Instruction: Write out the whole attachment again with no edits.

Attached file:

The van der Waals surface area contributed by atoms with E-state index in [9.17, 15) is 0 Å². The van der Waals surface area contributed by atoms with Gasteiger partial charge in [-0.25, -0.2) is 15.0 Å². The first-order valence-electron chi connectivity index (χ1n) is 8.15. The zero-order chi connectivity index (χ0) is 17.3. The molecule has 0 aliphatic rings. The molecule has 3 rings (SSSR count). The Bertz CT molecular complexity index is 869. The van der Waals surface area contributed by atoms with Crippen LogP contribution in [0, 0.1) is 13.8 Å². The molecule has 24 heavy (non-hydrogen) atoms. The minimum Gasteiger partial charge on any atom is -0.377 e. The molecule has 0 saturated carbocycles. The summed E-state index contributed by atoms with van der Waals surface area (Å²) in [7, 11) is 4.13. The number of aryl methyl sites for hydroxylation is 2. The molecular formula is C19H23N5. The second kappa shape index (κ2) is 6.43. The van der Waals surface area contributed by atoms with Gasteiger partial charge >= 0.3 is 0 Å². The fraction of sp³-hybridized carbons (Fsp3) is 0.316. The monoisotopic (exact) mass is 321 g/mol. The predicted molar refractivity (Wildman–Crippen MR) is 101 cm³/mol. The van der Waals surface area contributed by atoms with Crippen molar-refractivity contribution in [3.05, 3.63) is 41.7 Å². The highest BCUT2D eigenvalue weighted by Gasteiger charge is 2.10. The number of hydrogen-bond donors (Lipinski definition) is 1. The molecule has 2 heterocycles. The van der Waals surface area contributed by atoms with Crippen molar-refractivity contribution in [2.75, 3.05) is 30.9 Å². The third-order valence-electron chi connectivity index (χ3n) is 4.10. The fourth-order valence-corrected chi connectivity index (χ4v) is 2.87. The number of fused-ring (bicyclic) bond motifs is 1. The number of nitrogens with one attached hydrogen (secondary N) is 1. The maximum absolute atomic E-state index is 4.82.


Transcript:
The van der Waals surface area contributed by atoms with E-state index in [9.17, 15) is 0 Å². The van der Waals surface area contributed by atoms with Gasteiger partial charge in [-0.25, -0.2) is 15.0 Å². The first-order valence-electron chi connectivity index (χ1n) is 8.15. The zero-order chi connectivity index (χ0) is 17.3. The molecule has 0 aliphatic rings. The molecule has 3 rings (SSSR count). The Bertz CT molecular complexity index is 869. The van der Waals surface area contributed by atoms with Crippen LogP contribution in [0, 0.1) is 13.8 Å². The molecule has 24 heavy (non-hydrogen) atoms. The minimum Gasteiger partial charge on any atom is -0.377 e. The molecule has 0 saturated carbocycles. The summed E-state index contributed by atoms with van der Waals surface area (Å²) in [7, 11) is 4.13. The number of aryl methyl sites for hydroxylation is 2. The molecular formula is C19H23N5. The second kappa shape index (κ2) is 6.43. The van der Waals surface area contributed by atoms with Gasteiger partial charge >= 0.3 is 0 Å². The fraction of sp³-hybridized carbons (Fsp3) is 0.316. The monoisotopic (exact) mass is 321 g/mol. The predicted molar refractivity (Wildman–Crippen MR) is 101 cm³/mol. The van der Waals surface area contributed by atoms with Crippen molar-refractivity contribution in [3.05, 3.63) is 41.7 Å². The highest BCUT2D eigenvalue weighted by Gasteiger charge is 2.10. The number of hydrogen-bond donors (Lipinski definition) is 1. The molecule has 2 heterocycles. The van der Waals surface area contributed by atoms with Crippen molar-refractivity contribution in [2.75, 3.05) is 30.9 Å². The third-order valence-electron chi connectivity index (χ3n) is 4.10. The fourth-order valence-corrected chi connectivity index (χ4v) is 2.87. The number of fused-ring (bicyclic) bond motifs is 1. The number of nitrogens with one attached hydrogen (secondary N) is 1. The maximum absolute atomic E-state index is 4.82.